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5:36 a.m. - 2005-10-24

IS THAT A BROKEN BEER BOTTLE IN YOUR POCKET OR ARE YOU JUST WANTING TO KILL ME?


So early last week I received a call from a woman who owned a nightclub here in town.

The gist of the conversation revolved around the fact that she had heard about my mad DJ skillz and wanted to hire me to work a few nights a week in her establishment.

I was flattered that someone had actually gotten drunk enough at one of my parties to think that I had done such a good job rocking the hizzouse that I should be dutifully employed by this nightclub.

However ... I already work enough with the three jobs I hold now. I didn't want to take on a fourth job.

Which is where my boy Mattie Gee comes in.

You all might remember Mattie Gee from past entries here as well as his five-year run as guitarist/singer/Jagerhound of the Spicolis, the legendary #1 party band in the land.

The Spicolis split up last year when the drummer moved away to harvest a beet farm in Iowa and Mattie Gee had been sitting at home every weekend, twiddling his thumbs, yelling at the kids and waiting for a chance to play music again.

So here's my thought ... if the guy can play guitar and sing in front of a crowd of sweaty college kids ... couldn't he get up and push a "Play" button on a CD player in front of a crowd of sweaty college kids?

Mattie Gee assured me that his index finger was up to the challenge by flexing it several times and then digging deep into his right nostril while rolling his eyes back into his head.

A DJ superstar was born at that moment.

So Mattie Gee and I went and met with the owner of the place last Wednesday.

It was a brief meeting filled with several noddings of the head, failed sexual innuendos and the agreement that Mattie would return on Saturday night to take over the DJ booth.

And he would be playing 70s and 80s music.

This is crucial to the story. We were told 70s and 80s music is what was played at the club.

Sooo ... Thursday and Friday were spent making copies of every single freakin' 70s and 80s discs that I owned for this new master of the stacks of wax.

That is ... if CDs were made of wax.

Which they aren't.

Vinyl LPs were.

But nobody's come up with a new phrase for DJs to use that spin CDs.

I guess we could say "spinning the ruhraniums of titanium".

But seriously ... what the fuck?!?

So anyway ... I could have let Mattie Gee cobble together a smattering of discs from the 70s and 80s out of his own collection, but the Geester is more of a Beatles/Blues fan and his CD collection reflects that in large and mysterious chunks.

Plus, I'm a nice guy who just wants his brotherman to succeed.

So we make about 30 CDs for Mattie Gee to have as a start.

And because El Geegolego hasn't officially DJ'ed since the early 80s, we both thought it best that since I had a rare Saturday night off, I should accompany him to the club in case he got up in the booth and froze like Cindy Brady on that Kiddie Quiz Show, staring cockeyed at the audience until someone physically removed him from the booth with a flying beer bottle and I could swoop in with the grace of a one-winged swan and take over for him.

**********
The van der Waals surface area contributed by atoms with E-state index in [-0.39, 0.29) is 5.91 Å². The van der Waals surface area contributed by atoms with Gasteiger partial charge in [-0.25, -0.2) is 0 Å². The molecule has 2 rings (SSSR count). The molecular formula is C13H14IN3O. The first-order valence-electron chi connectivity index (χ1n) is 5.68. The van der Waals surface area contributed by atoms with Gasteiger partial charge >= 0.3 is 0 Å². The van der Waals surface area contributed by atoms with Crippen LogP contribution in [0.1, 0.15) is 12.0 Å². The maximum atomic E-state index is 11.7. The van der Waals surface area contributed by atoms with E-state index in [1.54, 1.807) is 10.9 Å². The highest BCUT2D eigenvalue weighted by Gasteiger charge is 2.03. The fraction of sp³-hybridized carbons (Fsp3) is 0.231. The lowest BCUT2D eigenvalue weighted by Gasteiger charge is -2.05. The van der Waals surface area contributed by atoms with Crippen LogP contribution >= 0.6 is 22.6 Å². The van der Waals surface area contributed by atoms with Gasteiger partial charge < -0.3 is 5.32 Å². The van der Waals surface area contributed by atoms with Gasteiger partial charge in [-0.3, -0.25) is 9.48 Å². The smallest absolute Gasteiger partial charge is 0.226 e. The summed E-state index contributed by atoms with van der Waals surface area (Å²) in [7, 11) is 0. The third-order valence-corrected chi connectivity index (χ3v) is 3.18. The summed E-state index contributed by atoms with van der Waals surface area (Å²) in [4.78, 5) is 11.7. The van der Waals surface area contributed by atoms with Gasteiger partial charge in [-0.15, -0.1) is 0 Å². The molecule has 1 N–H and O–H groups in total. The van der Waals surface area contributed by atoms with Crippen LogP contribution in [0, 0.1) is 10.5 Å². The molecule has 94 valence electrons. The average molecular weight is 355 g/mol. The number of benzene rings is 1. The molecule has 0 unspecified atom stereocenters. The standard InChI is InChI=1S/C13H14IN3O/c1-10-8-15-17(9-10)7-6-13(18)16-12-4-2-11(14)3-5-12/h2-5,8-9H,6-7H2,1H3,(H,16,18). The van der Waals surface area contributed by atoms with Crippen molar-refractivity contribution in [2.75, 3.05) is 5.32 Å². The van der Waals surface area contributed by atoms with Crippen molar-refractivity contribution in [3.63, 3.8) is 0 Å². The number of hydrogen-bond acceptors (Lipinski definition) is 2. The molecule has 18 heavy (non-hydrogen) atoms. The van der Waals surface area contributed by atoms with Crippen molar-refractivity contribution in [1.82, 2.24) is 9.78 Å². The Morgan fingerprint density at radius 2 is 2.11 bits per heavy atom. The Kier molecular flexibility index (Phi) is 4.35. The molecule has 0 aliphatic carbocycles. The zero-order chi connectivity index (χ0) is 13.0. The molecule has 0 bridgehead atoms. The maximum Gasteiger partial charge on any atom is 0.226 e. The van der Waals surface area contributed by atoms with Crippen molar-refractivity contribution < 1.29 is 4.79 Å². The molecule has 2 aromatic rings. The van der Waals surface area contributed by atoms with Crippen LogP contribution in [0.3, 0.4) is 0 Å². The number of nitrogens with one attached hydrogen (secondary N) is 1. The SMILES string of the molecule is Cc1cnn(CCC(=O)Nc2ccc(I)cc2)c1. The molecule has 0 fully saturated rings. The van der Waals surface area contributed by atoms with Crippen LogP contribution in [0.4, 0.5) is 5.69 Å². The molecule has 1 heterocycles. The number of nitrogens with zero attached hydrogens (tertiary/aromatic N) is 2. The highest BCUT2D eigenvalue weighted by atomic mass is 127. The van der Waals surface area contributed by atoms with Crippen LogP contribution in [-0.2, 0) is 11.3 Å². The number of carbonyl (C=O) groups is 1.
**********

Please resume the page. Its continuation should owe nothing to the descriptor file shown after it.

We get up to the club and meet the resident DJ of the club who is overworked and overjoyed that she can give up a night of working to someone else. So at least there's no bitterness that we're coming in to her booth.

We listen to her play for a little bit and honestly?? I know that I can personally blow her away on the geraniums of titanium. While she's a super nice person and has a great way of communicating with the audience ... her mixes are clunky, abrupt and need some serious work.

On the other hand ... I'm an asshole who refuses to even look at the audience while I work ... but my mixes are smooth, continuous and flawless.

She motions for us to come up to the booth, we get in there, we unpack my stuff and are told the following:

"We play nothing but country and southern rock. Late in the evening, we play booty music."

*cough*

"What about 70s and 80s music?" I ask.

"Sure," she says. "As long as it's country or southern rock."

Oh.

Well then. Doesn't that just cram a shovel full of burning hot charcoals up my rectum?

Because ... and forgive me for being assuming here ... when I think "70s and 80s music" I think rock and roll, one hit wonders, disco and new wave music.

I mean ... that's what the boss said and that's what we were prepared to play.

When I play nothing but country music, the imagined stench of horse shit permeates my nostrils and I tend to gag compulsively throughout the evening.

But this is for Mattie Gee and is a chance to shove wads of hundred dollar bills into his pockets each week.

So we trudge ahead.

The first song we play is Dwight Yoakum's rendition of Elvis Presley's "Suspicious Minds".

It's not exactly country but it's done by a country artist.

It was never a true hit, even though Elvis' version was.

And the crowd is just ... totally ... underwhelmed by it.

In our defense, there's a very important college football game on every TV screen in the building that has managed to capture the attention of every patron in the building.

Sooo ... we keep playing.

I think the next song was Little Feat's "Dixie Chicken". Once again ... not exactly country ... but close.